I was already in my vehicle en route to lunch when victim Gemma Oquendo knocked at my vehicle’s window to say that Bureau of Jail Management and Penology chief Rosendo Dial had allowed the victims to conduct a surprise visit to the Ampatuan detention facility. This consent was apparently broadcasted on national radio. Excitedly, we rushed back into the BJPM compound and proceeded to the office of the then warden, Glennford Valdepenas. We waited for almost an hour before we realized that the former warden would not bother to even face us. What made matters worse was that as we were patiently waiting outside the warden’s office, an Ampatuan lawyer entered the office so casually, it was as if he were part of the BJMP. This riled the victims then present, including Gov. Toto, and almost triggered a physical encounter between the victims, the Ampatuan lawyer, and the staff of the former warden.
As we left the warden’s office, another group of victims proceeded to the DILG to reiterate their request for a surprise visit to the Ampatuans. Apparently, Director Dial again agreed. But by the time this was relayed to me at about 5 PM of the same day, I thought that the visit would already be useless. If it were true that the Ampatuans are being given very-important-prisoner treatment, surely, I thought, the six hours that had already expired since we originally sought to visit their detention facility would be more than sufficient time to get rid of evidence of this VIP treatment. I was simply unwilling to be a deodorizer. Full stop.
The good news is that Secretary Jesse Robredo lived up to his Magsaysay Award and has relieved Valdepenas from his post. He apparently is also making more surprise visits to Bicutan in an effort to rid the Ampatuans of VIP treatment. Asked for my comments today about what I thought of these initiatives, I said these were certainly welcome even if Robredo would have to make more of these visits to ensure that the Ampatuans are treated no differently from ordinary detention prisoners. I also thought that the DILG would need a very deep bench for the post of warden of the Quezon City Annex detention facility in Bicutan as I’m sure many more will succumb to temptations.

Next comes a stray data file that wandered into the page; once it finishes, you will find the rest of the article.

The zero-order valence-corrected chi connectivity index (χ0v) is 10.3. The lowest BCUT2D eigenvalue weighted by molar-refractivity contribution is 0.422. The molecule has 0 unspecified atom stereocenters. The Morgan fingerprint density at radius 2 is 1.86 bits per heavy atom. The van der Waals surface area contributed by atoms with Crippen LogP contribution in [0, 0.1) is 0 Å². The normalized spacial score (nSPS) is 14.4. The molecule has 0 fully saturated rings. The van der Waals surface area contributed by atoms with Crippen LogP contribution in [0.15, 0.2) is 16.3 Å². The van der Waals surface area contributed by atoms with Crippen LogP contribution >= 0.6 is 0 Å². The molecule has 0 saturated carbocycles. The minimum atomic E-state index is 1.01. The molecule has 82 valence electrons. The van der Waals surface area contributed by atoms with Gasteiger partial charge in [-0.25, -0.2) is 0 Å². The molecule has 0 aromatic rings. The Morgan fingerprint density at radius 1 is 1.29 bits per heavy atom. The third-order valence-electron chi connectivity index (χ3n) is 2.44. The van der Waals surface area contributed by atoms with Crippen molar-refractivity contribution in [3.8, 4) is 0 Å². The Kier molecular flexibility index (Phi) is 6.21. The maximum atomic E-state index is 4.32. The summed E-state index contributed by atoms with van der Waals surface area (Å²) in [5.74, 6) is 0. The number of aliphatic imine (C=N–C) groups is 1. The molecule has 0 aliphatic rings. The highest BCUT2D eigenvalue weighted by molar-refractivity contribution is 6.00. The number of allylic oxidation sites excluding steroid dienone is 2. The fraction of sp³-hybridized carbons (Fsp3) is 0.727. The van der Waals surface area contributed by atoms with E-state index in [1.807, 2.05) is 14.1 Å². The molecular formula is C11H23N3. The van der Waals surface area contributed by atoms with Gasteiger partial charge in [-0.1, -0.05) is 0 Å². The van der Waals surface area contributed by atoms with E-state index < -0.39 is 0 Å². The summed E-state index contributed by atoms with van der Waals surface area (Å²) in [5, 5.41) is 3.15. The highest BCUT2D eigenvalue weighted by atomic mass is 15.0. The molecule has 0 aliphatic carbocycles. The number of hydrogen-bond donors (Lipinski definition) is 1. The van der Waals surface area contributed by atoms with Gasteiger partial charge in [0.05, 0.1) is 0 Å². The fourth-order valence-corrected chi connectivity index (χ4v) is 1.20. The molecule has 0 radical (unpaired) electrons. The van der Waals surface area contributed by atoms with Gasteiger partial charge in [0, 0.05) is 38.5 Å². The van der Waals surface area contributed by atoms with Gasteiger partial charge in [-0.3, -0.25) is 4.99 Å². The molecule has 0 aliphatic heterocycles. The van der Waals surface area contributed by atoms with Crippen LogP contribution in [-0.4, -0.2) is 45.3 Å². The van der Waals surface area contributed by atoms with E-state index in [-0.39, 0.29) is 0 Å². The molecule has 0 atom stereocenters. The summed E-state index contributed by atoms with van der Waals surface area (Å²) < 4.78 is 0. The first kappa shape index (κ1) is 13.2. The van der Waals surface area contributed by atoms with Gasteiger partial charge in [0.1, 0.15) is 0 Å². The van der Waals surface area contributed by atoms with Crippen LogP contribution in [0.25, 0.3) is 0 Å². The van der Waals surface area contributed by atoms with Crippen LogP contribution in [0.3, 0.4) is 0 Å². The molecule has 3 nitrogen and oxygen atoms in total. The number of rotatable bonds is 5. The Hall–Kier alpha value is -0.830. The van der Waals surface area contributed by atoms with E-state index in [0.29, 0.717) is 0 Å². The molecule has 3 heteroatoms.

Strangely, the Ampatuan lawyer Sigrid Fortun has himself admitted the existence of VIP treatment when he acknowledged on national television that his clients did have their food delivered (some will say catered) to them regularly. The Ampatuan legal team has hence admitted what the victims have suspected all along: that the Ampatuans are in fact accorded special treatment.
Meanwhile, none of the victims, no one from the media, nor anyone from the general public has seen any of the Ampatuans as they are allegedly detained in Bicutan. The last that we saw Andal Sr, for instance, was when he was about to take a luxury SUV on his way to a medical examination. All that the Filipino people have by way of guarantee that the Ampatuans are in fact detained in Bicutan is the word of Secretary Robredo. And yes, let’s not even talk about VIP treatment when we are not even sure where they are.